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    Quote Originally Posted by TheWiggman View Post
    Nice Graphics, what was the program that did this again?

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    Pro|Engineer Wildfire 4.0. It's a pure engineering package but has a funky rendering component to make mundane engineering modelling look somewhat respectable. Producing drawings from a model is an absolute cakewalk. I could run some FEA on the cabinet too to see what kinds of loads could be applied before the structure collapsed - possibly useful considering some of the parties I've had. I've had people dancing ON my subwoofers before so it's lucky it was sturdy. It could have even been me
    Last edited by TheWiggman; 14th February 2010 at 12:30 PM. Reason: Typo

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    Final design



    ... and here it is in all its glory (save for the marquee). I opted for the non-curved marquee because simply, I couldn't be stuffed with the effort to make it look good. I've started on the build and progress photos shall follow.

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    Wow.

    Looks unique

    All the best with the practical side

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    4 x panels of 16mm 1.2x2.4m MDF. A good start to any project.



    Marking out side panels #1. A prime example of the motto 'measure twice, cut once'.



    Once you know the distance of the cicular saw's cut (between the blade edge and the frame of the saw) the rip fence can be set up using a sliding square, as shown here. Note I tested the distance by making a rough cut, shown on the bottom left. I've always used this method and provided care is taken, particularly on which side of the blade you intend to cut, you can't go wrong. Saves a lot of time and hassle.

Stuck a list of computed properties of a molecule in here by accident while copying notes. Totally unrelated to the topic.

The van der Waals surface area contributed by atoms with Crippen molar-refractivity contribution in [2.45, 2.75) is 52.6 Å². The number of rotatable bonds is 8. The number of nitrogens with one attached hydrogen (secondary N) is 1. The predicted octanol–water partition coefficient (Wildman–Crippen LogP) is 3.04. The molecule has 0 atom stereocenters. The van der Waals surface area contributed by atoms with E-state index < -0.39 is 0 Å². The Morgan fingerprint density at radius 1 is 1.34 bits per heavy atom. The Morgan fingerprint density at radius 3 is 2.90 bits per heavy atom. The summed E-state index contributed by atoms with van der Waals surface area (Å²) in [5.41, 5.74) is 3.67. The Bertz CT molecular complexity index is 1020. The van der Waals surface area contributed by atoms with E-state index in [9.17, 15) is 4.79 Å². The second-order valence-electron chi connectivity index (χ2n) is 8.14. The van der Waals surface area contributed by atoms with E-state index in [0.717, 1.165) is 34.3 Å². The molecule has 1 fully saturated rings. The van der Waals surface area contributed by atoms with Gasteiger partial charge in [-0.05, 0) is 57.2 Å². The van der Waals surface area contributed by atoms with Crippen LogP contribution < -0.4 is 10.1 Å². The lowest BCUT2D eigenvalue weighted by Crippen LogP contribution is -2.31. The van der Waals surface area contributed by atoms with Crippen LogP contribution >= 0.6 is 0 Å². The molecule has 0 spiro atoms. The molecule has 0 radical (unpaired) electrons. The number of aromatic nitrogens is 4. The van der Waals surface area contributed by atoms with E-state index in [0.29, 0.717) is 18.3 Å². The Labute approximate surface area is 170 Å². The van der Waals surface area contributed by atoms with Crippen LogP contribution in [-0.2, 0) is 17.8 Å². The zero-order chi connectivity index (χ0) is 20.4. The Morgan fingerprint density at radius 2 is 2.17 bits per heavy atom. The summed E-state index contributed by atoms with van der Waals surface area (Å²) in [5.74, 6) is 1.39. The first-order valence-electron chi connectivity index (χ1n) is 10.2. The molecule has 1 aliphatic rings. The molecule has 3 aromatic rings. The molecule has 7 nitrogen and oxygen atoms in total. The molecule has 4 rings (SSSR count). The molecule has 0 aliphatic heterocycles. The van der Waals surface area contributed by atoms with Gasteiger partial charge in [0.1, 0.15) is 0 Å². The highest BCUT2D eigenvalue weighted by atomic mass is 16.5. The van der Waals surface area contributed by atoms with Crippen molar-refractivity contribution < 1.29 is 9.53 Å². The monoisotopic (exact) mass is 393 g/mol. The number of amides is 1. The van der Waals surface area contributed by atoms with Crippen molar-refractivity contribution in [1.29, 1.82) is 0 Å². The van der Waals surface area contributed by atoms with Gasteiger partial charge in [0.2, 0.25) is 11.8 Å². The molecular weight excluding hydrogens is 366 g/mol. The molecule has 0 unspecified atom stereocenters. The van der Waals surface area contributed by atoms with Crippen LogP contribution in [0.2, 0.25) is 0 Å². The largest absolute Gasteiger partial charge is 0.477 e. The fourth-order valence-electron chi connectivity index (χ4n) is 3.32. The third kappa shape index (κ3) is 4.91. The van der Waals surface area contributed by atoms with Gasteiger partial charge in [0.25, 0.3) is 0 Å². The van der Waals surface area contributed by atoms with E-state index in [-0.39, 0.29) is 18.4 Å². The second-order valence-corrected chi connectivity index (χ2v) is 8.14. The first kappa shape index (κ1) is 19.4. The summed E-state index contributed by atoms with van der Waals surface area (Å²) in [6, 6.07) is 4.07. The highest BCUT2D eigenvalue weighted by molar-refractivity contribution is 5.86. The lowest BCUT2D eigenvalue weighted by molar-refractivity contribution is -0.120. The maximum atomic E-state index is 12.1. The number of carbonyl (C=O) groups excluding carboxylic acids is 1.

All clamped up and ready to go. Front car port by weekday, work site by weekend.



    Once successfully cut side panel.



    The side panel was then clamped to the other panel and traced for a rough jigsaw cut. I cut at about a 2mm offset in preparation for the flush trim bit.



    A probably-unnecessary pic showing the benefits of using a flush trim bit.



    Side panels standing at the ready. Quote from wife in the background "Holy crap is that how big it is? Why the hell are you doing this?"



    I cut a single panel down the centre to create two 600mm halves. The panels are actually 1240 wide, so I cut them down the middle so both were oversize (using a peices of scrap as a fence, pictured). I then used the straight edge of the other half to create a peice exactly 600mm wide using the flush trim bit, then used THAT peice to cut the other half the the same size, again with the flush trim bit.



    The obvious next step was the control panel. After marking it all out by hand I realised most people use a stencil to do this. A fair point too, considering I did this all using CAM and creating a stencil was a matter of opening a file I already created and clicking 'print'.



    I then routed out the holes as shown to suit the Sanwa clip-in buttons I bought from OzStick. I've never seen them mounted before, but what is shown in the pic worked very well.